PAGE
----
A veteran crappie fishing guide in North Alabama got arguably the most pleasant surprise of his life earlier this year when he first got his hands on the Lindy Legendary Fishing Tackle hair jigs that are part of Bill Dance’s Crappie Series.
The hair jig has legendary television fishing show host Bill Dance written all over it — well, at least on the front and back of the package bearing Dance’s recognizable mug under the trademark “T” for Tennessee baseball cap.
Dance was behind the project to create the slab-catching Dancin’ Crappie Jigs proclaimed as “the perfect size to mimic young-of-the-year shad, minnows, large aquatic insects and other preferred forage species.
“When I heard John Phelen (Lindy official) and them talking about the crappie jigs, I thought it’d probably be tubes,” said Brad Whitehead of Muscle Shoals, Ala.
Imagine Whitehead’s pure delight when he got his first look this spring at the Dancin’ Crappie Jig, an artificial lure that looked just like the homemade hair jigs he has relied on to put slabs in the boat for the past decade as he targeted crappie in Pickwick Lake, Wilson Lake and watershed lakes around the upper reaches of Alabama.
The hair jig has a “lifelike tail, baitfish-imitating profile and strike-triggering colors,” according to a spokesman for the well-known fishing-tackle manufacturer.
“I never thought it would be a hair jig tied the same way. When this jig came out, it was absolutely perfect, tied up the way we do. There’s a lot of hair on them,” Whitehead said the second week of May, getting more excited with every sentence, “and they added something — tinsel. They put four strips in it, which is great.”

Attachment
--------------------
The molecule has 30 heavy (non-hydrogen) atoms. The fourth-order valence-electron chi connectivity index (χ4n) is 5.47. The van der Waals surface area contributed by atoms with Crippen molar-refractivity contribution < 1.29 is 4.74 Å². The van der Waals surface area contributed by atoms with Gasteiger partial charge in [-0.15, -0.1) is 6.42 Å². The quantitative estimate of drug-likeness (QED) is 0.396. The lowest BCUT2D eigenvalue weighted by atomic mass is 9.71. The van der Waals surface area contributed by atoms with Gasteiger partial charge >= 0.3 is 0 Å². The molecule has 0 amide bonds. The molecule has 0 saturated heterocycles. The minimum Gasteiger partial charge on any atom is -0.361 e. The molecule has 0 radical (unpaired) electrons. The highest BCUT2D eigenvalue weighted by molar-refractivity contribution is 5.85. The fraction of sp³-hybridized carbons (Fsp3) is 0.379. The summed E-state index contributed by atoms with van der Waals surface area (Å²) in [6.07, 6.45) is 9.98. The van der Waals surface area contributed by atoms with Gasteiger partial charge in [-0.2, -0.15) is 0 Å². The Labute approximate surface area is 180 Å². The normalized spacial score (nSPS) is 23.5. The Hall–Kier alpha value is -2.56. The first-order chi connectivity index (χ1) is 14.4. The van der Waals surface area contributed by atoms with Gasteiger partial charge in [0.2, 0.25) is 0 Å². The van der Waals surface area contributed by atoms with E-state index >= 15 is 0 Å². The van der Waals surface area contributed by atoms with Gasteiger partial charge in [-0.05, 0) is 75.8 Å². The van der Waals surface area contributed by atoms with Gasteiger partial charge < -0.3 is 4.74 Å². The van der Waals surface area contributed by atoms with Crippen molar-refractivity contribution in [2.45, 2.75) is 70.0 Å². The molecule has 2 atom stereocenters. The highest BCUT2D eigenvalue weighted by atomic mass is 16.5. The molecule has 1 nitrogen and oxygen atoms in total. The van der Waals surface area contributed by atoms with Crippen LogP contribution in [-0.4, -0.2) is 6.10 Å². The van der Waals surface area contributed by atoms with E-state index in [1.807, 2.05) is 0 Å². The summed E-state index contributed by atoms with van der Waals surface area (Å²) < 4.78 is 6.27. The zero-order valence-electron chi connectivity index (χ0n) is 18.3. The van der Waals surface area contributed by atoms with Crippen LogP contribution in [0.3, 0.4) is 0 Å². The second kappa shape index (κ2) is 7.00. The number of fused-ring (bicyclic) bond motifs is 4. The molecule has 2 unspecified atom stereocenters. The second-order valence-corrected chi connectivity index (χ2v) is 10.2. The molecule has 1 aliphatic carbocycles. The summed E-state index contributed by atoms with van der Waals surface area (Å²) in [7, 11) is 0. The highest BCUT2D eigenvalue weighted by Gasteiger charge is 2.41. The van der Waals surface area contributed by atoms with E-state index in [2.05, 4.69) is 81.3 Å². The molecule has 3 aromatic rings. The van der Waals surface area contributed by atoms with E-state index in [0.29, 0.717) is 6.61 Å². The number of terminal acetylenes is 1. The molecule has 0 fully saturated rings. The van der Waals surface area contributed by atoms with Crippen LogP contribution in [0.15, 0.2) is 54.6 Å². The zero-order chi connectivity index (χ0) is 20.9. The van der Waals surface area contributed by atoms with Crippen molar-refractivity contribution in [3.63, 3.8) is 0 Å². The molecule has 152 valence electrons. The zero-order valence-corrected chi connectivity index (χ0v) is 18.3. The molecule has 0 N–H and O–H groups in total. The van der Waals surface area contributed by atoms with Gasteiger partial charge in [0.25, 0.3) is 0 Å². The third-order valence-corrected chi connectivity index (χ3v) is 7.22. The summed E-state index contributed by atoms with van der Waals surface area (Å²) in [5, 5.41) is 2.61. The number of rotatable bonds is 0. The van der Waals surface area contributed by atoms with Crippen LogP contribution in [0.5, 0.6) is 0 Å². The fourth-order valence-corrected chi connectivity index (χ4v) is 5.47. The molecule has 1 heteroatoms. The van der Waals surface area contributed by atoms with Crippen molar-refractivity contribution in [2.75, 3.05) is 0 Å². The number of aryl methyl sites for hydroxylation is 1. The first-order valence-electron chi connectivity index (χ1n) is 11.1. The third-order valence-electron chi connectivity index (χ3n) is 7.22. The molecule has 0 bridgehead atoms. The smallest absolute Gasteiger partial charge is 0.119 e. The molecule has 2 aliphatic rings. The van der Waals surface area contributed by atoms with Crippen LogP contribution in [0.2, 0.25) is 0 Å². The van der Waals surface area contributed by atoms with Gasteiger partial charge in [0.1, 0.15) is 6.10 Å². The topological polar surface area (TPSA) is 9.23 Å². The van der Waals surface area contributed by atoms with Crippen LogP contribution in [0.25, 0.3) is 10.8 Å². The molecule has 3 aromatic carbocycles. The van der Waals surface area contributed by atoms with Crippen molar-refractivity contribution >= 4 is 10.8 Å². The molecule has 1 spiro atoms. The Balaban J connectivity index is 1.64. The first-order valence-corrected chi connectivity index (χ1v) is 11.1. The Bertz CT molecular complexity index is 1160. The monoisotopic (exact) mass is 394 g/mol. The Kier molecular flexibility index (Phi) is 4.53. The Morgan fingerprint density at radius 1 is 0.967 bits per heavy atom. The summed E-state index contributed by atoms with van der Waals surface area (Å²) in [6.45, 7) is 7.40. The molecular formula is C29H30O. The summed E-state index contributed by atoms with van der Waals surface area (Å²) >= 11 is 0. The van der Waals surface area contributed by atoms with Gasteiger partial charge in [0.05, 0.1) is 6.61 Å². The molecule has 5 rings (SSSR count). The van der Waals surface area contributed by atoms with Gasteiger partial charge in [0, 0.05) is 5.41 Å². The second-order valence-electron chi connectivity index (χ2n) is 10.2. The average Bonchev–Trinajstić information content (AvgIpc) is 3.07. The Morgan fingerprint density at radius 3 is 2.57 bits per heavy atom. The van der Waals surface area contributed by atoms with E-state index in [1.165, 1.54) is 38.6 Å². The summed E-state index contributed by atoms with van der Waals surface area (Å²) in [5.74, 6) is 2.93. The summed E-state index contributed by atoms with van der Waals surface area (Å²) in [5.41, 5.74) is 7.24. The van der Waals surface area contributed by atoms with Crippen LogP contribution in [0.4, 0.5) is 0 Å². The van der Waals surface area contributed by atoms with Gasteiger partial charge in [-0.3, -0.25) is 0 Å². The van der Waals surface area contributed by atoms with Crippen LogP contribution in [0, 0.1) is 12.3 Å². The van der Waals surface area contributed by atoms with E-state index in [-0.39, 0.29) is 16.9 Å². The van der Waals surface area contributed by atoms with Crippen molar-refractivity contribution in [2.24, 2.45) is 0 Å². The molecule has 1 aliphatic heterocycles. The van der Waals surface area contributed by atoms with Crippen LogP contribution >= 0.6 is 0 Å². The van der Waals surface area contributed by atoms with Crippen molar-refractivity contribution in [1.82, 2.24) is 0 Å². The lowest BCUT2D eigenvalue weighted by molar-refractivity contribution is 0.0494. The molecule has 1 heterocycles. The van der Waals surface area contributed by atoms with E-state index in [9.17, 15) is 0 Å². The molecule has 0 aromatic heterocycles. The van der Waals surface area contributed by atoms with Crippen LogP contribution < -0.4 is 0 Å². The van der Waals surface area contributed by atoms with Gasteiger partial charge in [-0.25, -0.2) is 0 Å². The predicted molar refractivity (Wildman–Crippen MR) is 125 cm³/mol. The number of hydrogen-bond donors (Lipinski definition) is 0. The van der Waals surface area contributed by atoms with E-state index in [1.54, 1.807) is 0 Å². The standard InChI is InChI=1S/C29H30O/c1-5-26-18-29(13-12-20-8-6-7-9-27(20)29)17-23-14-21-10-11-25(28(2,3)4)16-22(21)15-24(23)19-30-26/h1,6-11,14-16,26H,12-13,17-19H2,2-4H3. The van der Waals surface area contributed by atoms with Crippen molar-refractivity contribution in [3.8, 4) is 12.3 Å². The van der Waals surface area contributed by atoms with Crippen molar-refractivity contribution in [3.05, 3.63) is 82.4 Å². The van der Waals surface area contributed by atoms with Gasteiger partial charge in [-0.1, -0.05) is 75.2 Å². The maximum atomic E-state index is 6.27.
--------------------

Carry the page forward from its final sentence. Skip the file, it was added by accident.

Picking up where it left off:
Like a carpenter with his tools, or a chef with his pots and pans, the 34-year-old Whitehead relies on quality artificial lures to put crappie in the boat when it counts, which, for him is every weekend (weather permitting) from January through June and every weekend October to the end of November.
“It’s a confidence bait ever since I started crappie fishing. Now they’ve put it on the market and added a few touches. They’ve started making the ultimate crappie jig,” Whitehead said. “Ninety-nine percent of the (artificial lures) I use have hair on them. It’s absolutely perfect.”
Whitehead, who works full time for the city in his hometown of Muscle Shoals, where he oversees a street department crew, tips his cap to Dance, who was responsible for the creation of six great “crappie killers” being touted and introduced this year by Lindy.
Whitehead said Dance’s creations more than likely were inspired by those hand-tied hair jigs made by Roger Gant of Counts, Tenn., who, like Whitehead, is a crappie fishing guide who taps the crappie population on, among other waterbodies, Pickwick Lake.
Dance has fished for crappie often with Gant, Whitehead said. The television fishing show host and former bass fishing pro obviously thought plenty about those hairy crappie jigs made by Gant.
Lindy officials and Dance put their heads together and came up with a crappie jig worthy of the name Lindy.
The Dancin’ Crappie Jig is made with “Fish Hair,” a coarse, synthetic material known for its strength and durability, so durable that it is used also for artificial lures Lindy manufacturers for toothy bluefish, pike and muskies.
Whitehead said the leadhead’s paint job also sets it apart from other crappie jigs.
“The paint job is top-notch and that’s a big deal to me. I don’t want one side chartreuse, one side lead,” he said.
He admitted some newly minted artificial lures on the market don’t catch fish, and others don’t fit the style of fishing favored by the fishermen.
“I like the 1/8-ounce,” he said. “You’ve got to understand I normally fish 20- to 25-feet of water. I like deep fish. Deep fish don’t change (patterns) as much as shallow fish.
“You can use one in clear or muddy water, or hot and cold. I’ve used it when the water’s 90 degrees and I’ve iused it when the water temperature’s in the 30s.”
Lindy’s Dancin’ Crappie Jigs are available in 1/32-, 1/16- and 1/8-ounce weights, Whitehead said.
A Lindy spokesman said each of the hair jigs “appeals to a sac-a-lait’s predatory instincts and triggers strike after strike when other baits fail.”
For more information, go to www.LindyFishingTackle.com, or write to Lindy Legendary Fishing Tackle, P.O. Box 973, Brainerd, Minn. 56401.